I love the idea that we can buy produce here that makes a real difference to the people who make it.
The whole "Fair Trade" movement is built on this ideal. But "Fair Trade" (with capital F, capital T) is only one way to do it. The Fair Trade organisation is a brand. They've found a way to create markets for products from the developing world in such a way that the producers are paid a premium for it. But at the end of the day, they're only one brand that has this objective. There are lots of things you can buy, that don't have a blue-green logo on, that are just as much "fair trade" (small f, small t).
It's actually all quite complex. The economics of what we mean by "fair", and of what kind of premium system brings the best genuine help to producers, is far from straight forward.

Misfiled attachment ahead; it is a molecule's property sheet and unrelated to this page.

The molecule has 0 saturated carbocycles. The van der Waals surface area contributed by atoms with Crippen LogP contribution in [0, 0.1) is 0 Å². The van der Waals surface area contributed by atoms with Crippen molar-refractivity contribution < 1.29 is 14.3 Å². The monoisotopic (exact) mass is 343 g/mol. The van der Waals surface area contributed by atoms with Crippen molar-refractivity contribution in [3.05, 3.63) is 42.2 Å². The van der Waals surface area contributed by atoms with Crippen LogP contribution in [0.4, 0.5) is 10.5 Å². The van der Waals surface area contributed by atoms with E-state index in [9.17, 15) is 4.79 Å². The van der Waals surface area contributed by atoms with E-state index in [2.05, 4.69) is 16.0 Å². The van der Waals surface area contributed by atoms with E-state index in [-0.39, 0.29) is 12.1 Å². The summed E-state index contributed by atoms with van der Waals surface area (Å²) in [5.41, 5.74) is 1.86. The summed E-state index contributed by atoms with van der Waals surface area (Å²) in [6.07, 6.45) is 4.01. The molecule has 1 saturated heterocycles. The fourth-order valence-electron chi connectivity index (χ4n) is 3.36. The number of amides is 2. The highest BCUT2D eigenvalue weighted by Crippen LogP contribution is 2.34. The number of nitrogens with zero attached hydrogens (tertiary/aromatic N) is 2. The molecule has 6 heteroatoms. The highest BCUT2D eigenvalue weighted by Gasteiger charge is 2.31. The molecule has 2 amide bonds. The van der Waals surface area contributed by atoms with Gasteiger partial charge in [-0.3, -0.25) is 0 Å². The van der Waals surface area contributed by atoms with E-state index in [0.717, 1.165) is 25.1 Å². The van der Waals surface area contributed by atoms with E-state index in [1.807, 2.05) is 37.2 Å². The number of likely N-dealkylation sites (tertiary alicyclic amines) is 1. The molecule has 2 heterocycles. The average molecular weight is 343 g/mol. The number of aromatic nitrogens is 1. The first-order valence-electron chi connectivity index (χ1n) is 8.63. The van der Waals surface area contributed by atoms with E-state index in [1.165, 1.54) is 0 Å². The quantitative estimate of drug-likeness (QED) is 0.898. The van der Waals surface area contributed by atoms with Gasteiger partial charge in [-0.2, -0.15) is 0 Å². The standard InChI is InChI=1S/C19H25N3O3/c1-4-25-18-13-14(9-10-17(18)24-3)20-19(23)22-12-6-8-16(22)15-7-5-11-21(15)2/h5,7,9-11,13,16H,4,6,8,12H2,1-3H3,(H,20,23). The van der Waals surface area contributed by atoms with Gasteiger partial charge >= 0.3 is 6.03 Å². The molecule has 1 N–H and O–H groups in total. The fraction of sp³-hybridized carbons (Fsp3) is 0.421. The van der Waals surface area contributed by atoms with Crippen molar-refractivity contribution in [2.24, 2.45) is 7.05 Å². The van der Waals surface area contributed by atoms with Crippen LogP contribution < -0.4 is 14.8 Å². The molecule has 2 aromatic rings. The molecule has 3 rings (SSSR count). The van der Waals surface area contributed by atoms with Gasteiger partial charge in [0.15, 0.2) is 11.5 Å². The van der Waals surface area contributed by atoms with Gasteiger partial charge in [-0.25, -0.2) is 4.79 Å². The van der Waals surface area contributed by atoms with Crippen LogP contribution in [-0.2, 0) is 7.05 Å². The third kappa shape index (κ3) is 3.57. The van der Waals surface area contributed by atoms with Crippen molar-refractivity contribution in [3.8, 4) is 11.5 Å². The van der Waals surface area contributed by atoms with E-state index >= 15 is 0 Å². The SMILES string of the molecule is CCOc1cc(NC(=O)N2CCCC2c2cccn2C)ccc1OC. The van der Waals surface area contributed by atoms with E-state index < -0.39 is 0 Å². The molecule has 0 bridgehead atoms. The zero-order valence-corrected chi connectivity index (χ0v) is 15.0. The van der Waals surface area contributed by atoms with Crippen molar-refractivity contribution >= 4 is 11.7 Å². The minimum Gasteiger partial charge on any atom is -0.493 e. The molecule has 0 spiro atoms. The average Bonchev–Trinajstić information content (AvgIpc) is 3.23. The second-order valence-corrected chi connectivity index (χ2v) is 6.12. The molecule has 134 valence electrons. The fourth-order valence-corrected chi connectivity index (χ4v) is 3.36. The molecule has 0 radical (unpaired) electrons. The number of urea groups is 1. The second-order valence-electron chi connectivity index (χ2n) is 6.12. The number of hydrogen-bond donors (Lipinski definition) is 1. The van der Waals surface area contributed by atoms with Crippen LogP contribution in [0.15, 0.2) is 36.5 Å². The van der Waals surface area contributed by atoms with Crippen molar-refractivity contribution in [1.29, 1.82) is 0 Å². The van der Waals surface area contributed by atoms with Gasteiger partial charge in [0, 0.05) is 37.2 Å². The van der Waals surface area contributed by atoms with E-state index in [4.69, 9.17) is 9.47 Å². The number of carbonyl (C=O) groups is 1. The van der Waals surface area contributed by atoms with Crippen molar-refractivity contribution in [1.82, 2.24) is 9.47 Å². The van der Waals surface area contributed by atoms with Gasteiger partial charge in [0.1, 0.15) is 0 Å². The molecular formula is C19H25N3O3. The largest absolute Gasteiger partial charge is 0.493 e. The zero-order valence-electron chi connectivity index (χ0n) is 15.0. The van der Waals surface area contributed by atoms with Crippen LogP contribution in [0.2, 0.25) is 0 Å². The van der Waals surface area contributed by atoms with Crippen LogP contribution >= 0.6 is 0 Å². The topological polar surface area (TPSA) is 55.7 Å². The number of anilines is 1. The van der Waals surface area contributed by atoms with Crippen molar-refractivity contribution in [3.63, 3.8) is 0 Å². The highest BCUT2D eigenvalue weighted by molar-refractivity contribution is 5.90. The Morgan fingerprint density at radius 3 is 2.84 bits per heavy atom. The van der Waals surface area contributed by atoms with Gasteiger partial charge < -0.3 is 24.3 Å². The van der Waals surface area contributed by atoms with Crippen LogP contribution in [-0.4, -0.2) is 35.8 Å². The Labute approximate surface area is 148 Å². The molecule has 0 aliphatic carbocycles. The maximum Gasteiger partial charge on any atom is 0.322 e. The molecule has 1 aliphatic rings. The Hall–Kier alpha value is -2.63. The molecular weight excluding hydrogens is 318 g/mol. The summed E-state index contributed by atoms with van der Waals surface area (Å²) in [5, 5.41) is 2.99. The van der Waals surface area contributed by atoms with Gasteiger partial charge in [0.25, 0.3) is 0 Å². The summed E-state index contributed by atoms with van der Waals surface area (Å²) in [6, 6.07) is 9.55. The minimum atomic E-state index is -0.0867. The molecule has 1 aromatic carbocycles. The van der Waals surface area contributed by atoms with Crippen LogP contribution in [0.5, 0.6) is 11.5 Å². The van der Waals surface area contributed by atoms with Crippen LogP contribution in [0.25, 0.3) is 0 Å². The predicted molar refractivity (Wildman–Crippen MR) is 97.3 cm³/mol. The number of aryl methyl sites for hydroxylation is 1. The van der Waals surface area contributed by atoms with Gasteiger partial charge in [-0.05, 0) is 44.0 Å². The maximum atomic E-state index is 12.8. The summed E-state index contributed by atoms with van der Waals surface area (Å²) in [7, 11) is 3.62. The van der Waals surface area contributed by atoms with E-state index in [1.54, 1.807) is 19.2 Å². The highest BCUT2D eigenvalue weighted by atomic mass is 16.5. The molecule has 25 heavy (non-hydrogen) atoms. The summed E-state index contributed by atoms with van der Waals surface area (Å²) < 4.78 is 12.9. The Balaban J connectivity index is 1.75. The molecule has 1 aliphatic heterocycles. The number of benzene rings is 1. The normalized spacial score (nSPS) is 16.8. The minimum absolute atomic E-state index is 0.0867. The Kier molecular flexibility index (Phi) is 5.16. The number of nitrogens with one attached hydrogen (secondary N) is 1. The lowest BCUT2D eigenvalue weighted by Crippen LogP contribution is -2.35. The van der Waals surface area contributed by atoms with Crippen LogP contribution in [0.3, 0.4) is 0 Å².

Which is why I think you can't beat a relationship between the grower / manufacturer and the importer / buyer. It's often hard to do this. The official "Fair Trade" approach always works through co-operatives, which have the effect of anonymising everything. Even without that, the scale of most commercial transactions makes it very hard to keep things traceable, and to build real relationships.
With that preamble, I'd like to introduce you to David Vilca, who runs a coffee farm in Bolivia. I don't know him myself, but my friend Steve Leighton does. I'd love readers of this blog to do two things:
First, go and read the story of Steve's visits to David's farm over several years. It's a great tale.
The second, go and buy some of the Caturra-varietal, washed-process coffee from David's farm. Because by doing that, you're actually helping David to hear what people say to him.